Mike Baird

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Mike Baird
The Honourable Mike Baird MP.png
44th Premier of New South Wales
Elections: 2015
In office
17 April 2014 – 23 January 2017
Monarch Elizabeth II
Governor Marie Bashir
David Hurley
Deputy Andrew Stoner
Troy Grant
John Barilaro
Preceded by Barry O'Farrell
Succeeded by Gladys Berejiklian
20th Leader of the New South Wales Liberal Party
In office
17 April 2014 – 23 January 2017
Deputy Gladys Berejiklian
Preceded by Barry O'Farrell
Succeeded by Gladys Berejiklian
Minister for Infrastructure
In office
23 April 2014 – 23 January 2017
Preceded by Brad Hazzard
Succeeded by Andrew Constance
Minister for Western Sydney
In office
23 April 2014 – 23 January 2017
Preceded by Barry O'Farrell
Succeeded by Stuart Ayres
Treasurer of New South Wales
In office
3 April 2011 – 23 April 2014
Premier Barry O'Farrell
Preceded by Eric Roozendaal
Succeeded by Andrew Constance
Member of the New South Wales Parliament
for Manly
In office
24 March 2007 – 23 January 2017
Preceded by David Barr
Succeeded by James Griffin
Personal details
Born Michael Bruce Baird
(1968-04-01) 1 April 1968 (age 49)
Melbourne, Victoria
Political party Liberal Party of Australia
Spouse(s) Kerryn Baird
Relations Bruce Baird (father), Julia Baird (sister)
Children 3
Education The King's School, Parramatta
University of Sydney
Regent College
Occupation Investment Banker
Politician
[1][2]

Michael Bruce Baird (born 1 April 1968[3]) is an Australian investment banker and former politician who was the 44th Premier of New South Wales, the Minister for Infrastructure, the Minister for Western Sydney, and the Leader of the New South Wales Liberal Party from April 2014 to January 2017.

Baird represented the electoral district of Manly in the New South Wales Legislative Assembly for the Liberal Party of Australia from 2007 to 2017. Before becoming Premier, he was the Treasurer of New South Wales in the O'Farrell government between 2011 and 2014. On 19 January 2017, Baird announced his intention to step down and on 23 January he resigned as Premier and member for Manly.

Early career[edit]

Born in Melbourne, Baird is the son of Judy and Bruce Baird.[2] His father was a New South Wales Minister and Member of Parliament representing the electoral district of Northcott, and later a Member of the Australian House of Representatives, representing the Division of Cook, for the Liberal Party.

Baird attended The King's School, Parramatta,[4] and spent time living in the United States of America while his father served as head of the Australian trade commission in New York City.[5][6] Baird graduated with a Bachelor of Arts with majors in Economics and Government from the University of Sydney in 1989.[7][8] Baird also studied at Regent College in Vancouver, Canada, initially intending to enter the Anglican ministry, but while there decided to pursue a career in investment banking and later politics.[4] In 1999, he unsuccessfully sought preselection for the seat of Manly. Baird then returned to investment banking, working for the National Australia Bank for a time in London, before returning to Sydney to work for HSBC Australia.[9]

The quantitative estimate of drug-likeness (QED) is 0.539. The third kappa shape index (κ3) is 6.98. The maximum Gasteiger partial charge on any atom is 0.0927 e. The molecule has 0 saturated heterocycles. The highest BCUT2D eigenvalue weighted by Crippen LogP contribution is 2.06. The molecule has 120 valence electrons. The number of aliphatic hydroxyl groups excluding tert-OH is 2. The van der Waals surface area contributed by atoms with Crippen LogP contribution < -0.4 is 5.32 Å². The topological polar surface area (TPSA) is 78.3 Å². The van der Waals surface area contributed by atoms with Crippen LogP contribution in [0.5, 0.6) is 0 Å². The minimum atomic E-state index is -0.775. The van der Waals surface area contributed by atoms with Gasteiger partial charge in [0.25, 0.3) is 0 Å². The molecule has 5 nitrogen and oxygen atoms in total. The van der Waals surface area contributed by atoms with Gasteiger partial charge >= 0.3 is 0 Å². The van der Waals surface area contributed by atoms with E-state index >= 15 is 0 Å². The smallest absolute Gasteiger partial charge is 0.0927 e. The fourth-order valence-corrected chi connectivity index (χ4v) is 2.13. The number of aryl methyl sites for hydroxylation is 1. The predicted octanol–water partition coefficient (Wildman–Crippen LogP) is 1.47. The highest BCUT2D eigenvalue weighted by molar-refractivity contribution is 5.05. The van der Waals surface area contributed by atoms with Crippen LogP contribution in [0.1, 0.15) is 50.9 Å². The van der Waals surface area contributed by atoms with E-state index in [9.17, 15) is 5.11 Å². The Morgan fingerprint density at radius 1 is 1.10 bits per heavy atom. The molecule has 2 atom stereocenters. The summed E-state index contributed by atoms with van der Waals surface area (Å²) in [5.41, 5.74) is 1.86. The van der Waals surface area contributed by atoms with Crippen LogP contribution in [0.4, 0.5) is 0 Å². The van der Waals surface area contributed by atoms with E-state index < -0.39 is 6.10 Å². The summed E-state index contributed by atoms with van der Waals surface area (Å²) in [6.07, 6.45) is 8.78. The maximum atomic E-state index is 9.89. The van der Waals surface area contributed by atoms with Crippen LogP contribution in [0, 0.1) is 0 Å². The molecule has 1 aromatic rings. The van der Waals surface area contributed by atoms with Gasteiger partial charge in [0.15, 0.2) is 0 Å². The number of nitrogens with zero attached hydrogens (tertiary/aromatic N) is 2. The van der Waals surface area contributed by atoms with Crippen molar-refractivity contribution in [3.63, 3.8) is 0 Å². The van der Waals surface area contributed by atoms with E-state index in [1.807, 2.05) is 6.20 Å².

Political career[edit]

Baird again sought, this time successfully, Liberal Party preselection for the seat of Manly and went on to defeat the sitting independent member David Barr by 3.4% at the 2007 state election.[10] After initially serving in a range of junior shadow ministries, Baird was promoted to the position of Shadow Treasurer in 2008 and touted as a future Liberal leader.[9][11] Following the election of the O'Farrell government in 2011, Baird was appointed Treasurer, although O'Farrell removed some of Baird's ministerial responsibilities, transferring the authority for land tax, gaming tax, payroll tax, public service superannuation and the Office of State Revenue to Greg Pearce, the Minister for Finance and Services.[12]

Baird has campaigned against dangerous drinking, voted against embryonic stem research and euthanasia, does not support same-sex marriage or same-sex adoption[13][5] and has stated that his strongest preference is not to support abortion in most circumstances.[14] He is strongly in favour of Australia becoming a republic.[15]

Premier of New South Wales[edit]

Baird at the official reopening of the Lindt Café, Martin Place, Sydney, March 2015.

Following Barry O'Farrell's resignation,[16] Baird was elected unopposed as parliamentary leader of the NSW division of the Liberal Party on 17 April 2014, and subsequently sworn in as the 44th Premier of New South Wales on 23 April by the Governor of New South Wales, Dame Marie Bashir.[17]

Baird immediately reshuffled the ministry elevating Andrew Constance into the Treasury portfolio and increasing Andrew Stoner's ministries to five [18]in preparation for the 2015 state election.[19][18] In October, Stoner resigned as Leader of the NSW Nationals and Deputy Premier of New South Wales and was replaced by Troy Grant.

The Sydney Morning Herald described Baird's government as "the most devout in living memory," with a concentration of powerful religious figures in its upper echelons.[13] Baird's chief of staff, Bay Warburton, once said that in his role as chief of staff he is serving Jesus, "and Mike (Baird), who's the Treasurer—he believes he's serving Jesus as the Treasurer of the state. He believes that he has a great opportunity to help people by making responsible decisions about the money from this state."[13]